Thanks to its loyalty, it may turn out to be the perfect companion dog. In addition, he is very smart and alert. He is characterized by a friendly disposition, loyalty and devotion. He is truly happy with his family. Although its size does not deter intruders, it is a great watchdog and observer. He is very sensitive to the tone of the human voice, so he will not listen to commands that are spoken inadequately. He will also become deaf to the cold, harsh way of communicating orders. Therefore, it requires a warm but consistent owner. He learns quickly thanks to his high intelligence and enthusiasm. Due to his exuberant temperament, he needs daily walks or jogging.
He feels best when solving various types of tasks. Works well as a shepherd of sheep, but also of larger animals. Many dogs of this breed still clearly show the herding instinct to keep the herd in check. In addition, he is very fond of running after toys, and can chase cars when unattended.
Despite his beautiful appearance and cute character, Sheltie should adhere to the rules of the house. If he considers himself the master of the family, he can cause quite a lot of trouble, which is sometimes referred to as the small dog syndrome.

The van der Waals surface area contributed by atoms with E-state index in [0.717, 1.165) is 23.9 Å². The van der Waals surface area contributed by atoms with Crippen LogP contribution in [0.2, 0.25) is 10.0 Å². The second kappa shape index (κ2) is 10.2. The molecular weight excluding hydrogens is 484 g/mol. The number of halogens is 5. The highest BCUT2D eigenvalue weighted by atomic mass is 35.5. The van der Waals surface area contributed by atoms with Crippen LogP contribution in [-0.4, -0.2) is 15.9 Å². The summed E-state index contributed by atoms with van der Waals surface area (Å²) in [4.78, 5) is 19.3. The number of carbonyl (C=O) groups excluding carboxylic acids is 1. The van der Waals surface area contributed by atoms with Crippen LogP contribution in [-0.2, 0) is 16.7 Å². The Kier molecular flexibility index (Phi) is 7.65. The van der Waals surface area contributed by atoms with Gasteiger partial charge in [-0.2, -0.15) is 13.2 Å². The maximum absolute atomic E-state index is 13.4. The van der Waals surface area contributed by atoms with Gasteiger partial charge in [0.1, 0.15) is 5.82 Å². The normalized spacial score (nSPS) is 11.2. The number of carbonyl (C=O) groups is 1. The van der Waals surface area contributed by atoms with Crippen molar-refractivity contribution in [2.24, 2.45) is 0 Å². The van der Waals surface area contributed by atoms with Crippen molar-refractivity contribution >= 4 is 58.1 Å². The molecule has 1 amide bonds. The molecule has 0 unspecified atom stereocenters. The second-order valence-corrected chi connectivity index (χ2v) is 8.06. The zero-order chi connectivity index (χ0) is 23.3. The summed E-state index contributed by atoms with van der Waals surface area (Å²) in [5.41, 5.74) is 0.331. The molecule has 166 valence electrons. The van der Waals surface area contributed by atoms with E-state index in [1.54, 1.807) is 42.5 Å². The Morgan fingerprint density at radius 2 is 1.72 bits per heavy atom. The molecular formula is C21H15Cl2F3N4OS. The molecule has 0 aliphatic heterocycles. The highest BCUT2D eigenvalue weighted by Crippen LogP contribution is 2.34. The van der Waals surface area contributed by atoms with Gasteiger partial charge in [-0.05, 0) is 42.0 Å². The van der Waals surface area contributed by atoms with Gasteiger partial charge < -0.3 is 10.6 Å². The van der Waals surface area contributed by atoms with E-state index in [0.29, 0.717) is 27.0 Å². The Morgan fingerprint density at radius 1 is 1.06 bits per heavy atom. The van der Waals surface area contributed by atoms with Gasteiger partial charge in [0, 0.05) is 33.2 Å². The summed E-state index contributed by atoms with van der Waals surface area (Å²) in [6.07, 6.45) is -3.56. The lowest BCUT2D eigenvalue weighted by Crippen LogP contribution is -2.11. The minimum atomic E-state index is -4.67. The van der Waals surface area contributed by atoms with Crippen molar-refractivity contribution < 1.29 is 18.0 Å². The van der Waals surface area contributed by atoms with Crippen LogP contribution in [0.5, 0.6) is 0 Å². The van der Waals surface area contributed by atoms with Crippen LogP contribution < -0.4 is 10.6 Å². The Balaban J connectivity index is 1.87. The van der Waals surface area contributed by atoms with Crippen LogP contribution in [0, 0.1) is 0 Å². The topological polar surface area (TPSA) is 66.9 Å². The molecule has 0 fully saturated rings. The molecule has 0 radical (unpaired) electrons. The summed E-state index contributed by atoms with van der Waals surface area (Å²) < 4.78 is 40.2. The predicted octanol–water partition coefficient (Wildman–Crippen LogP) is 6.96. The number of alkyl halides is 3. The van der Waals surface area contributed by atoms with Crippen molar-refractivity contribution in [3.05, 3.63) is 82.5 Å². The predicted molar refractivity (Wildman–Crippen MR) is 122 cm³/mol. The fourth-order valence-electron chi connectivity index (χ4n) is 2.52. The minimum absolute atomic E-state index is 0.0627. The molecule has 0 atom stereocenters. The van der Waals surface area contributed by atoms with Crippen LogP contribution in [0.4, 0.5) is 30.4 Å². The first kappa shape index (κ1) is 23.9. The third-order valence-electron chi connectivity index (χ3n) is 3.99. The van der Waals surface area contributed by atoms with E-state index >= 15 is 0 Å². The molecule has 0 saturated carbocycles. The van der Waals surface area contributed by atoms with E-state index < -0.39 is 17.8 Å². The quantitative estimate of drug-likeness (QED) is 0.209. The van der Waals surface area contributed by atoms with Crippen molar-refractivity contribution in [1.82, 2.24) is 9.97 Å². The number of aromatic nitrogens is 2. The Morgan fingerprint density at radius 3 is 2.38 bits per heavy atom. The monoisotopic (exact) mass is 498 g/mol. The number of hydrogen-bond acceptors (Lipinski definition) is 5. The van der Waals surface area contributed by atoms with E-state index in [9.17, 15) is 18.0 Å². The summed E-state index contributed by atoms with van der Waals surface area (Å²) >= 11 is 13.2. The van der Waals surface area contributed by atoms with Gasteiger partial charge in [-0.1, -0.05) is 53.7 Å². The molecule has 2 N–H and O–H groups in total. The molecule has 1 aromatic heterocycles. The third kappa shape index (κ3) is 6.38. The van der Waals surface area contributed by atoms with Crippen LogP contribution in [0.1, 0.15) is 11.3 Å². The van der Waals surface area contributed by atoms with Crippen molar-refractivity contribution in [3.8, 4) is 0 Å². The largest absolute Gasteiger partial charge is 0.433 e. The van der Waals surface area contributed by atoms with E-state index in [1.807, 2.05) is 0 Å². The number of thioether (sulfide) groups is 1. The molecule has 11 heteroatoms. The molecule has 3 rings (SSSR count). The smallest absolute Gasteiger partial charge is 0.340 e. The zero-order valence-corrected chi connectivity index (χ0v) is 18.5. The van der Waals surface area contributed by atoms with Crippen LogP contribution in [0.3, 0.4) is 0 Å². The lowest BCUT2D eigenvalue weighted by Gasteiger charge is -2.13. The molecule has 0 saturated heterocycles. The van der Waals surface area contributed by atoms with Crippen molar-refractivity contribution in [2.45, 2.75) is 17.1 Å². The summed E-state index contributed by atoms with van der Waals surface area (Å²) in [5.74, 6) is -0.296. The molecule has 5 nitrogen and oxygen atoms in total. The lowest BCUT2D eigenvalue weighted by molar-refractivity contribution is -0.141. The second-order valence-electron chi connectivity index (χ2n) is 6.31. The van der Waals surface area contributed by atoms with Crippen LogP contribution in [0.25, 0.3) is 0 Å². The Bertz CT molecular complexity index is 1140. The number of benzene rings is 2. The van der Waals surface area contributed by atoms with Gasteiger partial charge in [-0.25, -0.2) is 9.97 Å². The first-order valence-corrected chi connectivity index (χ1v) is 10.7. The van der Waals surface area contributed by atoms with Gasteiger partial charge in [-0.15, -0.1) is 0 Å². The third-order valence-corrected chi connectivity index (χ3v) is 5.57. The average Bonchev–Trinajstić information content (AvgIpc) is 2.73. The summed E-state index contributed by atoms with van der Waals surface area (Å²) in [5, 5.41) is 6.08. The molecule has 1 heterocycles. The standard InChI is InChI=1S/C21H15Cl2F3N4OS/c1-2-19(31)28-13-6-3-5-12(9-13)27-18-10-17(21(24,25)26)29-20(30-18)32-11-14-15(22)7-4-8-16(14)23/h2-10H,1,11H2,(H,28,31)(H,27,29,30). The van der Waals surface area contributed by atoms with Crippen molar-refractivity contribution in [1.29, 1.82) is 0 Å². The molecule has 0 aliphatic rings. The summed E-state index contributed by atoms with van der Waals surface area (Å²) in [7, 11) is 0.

It belongs to the healthy breeds, but is nonetheless prone to several diseases. They include:
- Collie eye anomaly – an inherited disease that, if left untreated, can lead to blindness
- Hip dysplasia
- Von Willebrand disease (an inherited bleeding disorder)
- Skin allergies
Detailed data / dimensions (size)
- Height at the withers:
- Males: 34.5–41 cm (13.6 –16 in)
- Females: 33.5–41 cm (13.2–15.2 in)
- Ideal size according to FCI standard for a dog: 37 cm ± 2.5 cm
- Ideal size according to FCI standard for females: 35.5 cm ± 2.5 cm or 36 cm ± 2.5 cm
- Weight: 5-11 kg (11–24 lb)
- Lifespan: 12-14 years
Shetland Sheepdog – interesting facts
- The Shetland Sheepdog has been called Toonie for many years. This term comes from a Norwegian word meaning “farm”.
- According to Stanley Coren’s ranking, the Shetland Sheepdog is the 6th most intelligent dog breed.
- One of the most famous owners of the Shetland Sheepdog is an important member of Nintendo and the creator of the game “Mario” Shigeru Miyamoto. His pet name is Pikku.
- For a comparison of the size of a Scottish Collie and a Shetland Sheepdog, see the article: Rough Collie.